If anyone knows the work Colby Lewis has put in to overcome elbow and hip surgeries, it’s Joakim Soria.
Soria and Lewis spent months together rehabbing and working toward getting back to the big leagues in Arizona last season. So Soria understood the significance of getting the final out in the Texas Rangers’ 6-3 victory over the Chicago White Sox on Saturday night.
It gave Lewis his first win in almost 22 months to the day and Soria immediately handed him the game-winning ball.
“The guy has been through a lot of stuff and he deserved to have the winning ball,” said Soria, who came back from a second Tommy John reconstructive elbow surgery last season.
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“I’m really glad I could do it for him and I’m really happy for him.”
With the win, the Rangers are on a five-game winning streak and have won six of their past seven after a 5-6 start. Prince Fielder and Kevin Kouzmanoff each had solo homers to start innings, and the offense had its fourth double-digit hit night in the past five games.
But the story of the night was Lewis winning his first game since June 17, 2012.
Lewis didn’t remember his last win off the top of his head but, when informed it was against the Astros, Lewis said jokingly: “I probably got a hit then.”
Well, that win came at home, too.
Lewis opened with a 1-2-3 first inning and was given an early 1-0 lead in the bottom half on an RBI double by Alex Rios.
The White Sox responded in the second, though, with three consecutive singles to center to load the bases with one out. Lewis minimized damage by allowing only Jose Abreu to score on a double-play grounder by Alexei Ramirez.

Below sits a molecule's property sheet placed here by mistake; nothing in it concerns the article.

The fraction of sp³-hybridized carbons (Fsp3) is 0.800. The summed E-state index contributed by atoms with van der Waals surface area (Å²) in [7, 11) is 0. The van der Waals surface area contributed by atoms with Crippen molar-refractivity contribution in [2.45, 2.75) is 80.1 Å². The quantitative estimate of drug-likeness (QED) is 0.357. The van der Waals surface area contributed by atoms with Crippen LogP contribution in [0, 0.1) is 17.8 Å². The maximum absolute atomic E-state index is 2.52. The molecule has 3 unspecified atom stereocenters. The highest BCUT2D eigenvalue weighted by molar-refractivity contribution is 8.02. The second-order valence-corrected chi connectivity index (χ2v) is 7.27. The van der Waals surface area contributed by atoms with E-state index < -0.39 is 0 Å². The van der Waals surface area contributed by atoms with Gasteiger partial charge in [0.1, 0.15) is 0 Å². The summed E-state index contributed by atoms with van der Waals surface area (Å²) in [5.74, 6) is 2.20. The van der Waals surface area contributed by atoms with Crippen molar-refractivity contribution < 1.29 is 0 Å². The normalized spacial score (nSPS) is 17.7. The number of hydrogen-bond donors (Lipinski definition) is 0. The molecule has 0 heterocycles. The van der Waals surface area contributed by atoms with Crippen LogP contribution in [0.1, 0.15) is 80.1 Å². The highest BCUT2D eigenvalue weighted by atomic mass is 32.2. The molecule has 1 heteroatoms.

Lewis went on to retire 12 of the next 14 batters before giving up a one-out double to Conor Gillaspie in the sixth. He then issued a walk to Abreu on five pitches, which ended his night.
Manager Ron Washington didn’t want Lewis to face Adam Dunn, who had singles in his first two at-bats. Left-hander Aaron Poreda came in for his Rangers debut and retired Dunn on a fly out before walking Dayan Viciedo to load the bases.
Jason Frasor entered and quickly ended the White Sox threat on his first pitch by inducing an inning-ending groundout by Ramirez.
That kept Lewis in line for his first win since undergoing season-ending right elbow surgery in July 2012 and then hip resurfacing surgery in August 2013.
“I feel like it’s pretty sentimental, one of those victories that I’m just excited about,” said Lewis, who received a standing ovation from the crowd similar to the one in his season debut Monday.
“I’m still kind of disappointed I didn’t go deeper in the ballgame, but [pitching coach Mike] Maddux and I talked about that we thought the 85 pitches were a lot better than the 88 I threw the other day. I feel like I was more relaxed, got the bugs and jitters out of the way.”
Fielder had a solo homer to start off the fourth to put the Rangers ahead 2-1 and they scored three more runs that inning. Josh Wilson had a two-out, two-run single and Shin-Soo Choo followed with an RBI double down the right-field line for a 5-1 lead.
That seemed to be a comfortable margin until the eighth inning when Alexi Ogando ran into trouble.
With one out and the bases loaded, Ogando gave up a two-run single to Viciedo as the White Sox pulled to within 5-3 and had the go-ahead run at the plate. But Ogando ended it with a double-play grounder by Ramirez.
The Rangers got one of the runs back in their half of the inning when Kouzmanoff led off with a solo homer, and Soria closed it out with a perfect ninth.
The Rangers now own the second-best record in the American League.
“We played all those games in spring training and never put anything together,” Washington said. “We played all those games in the beginning of the year and never really put anything together. It’s time to start getting consistent and that’s where we want to be.”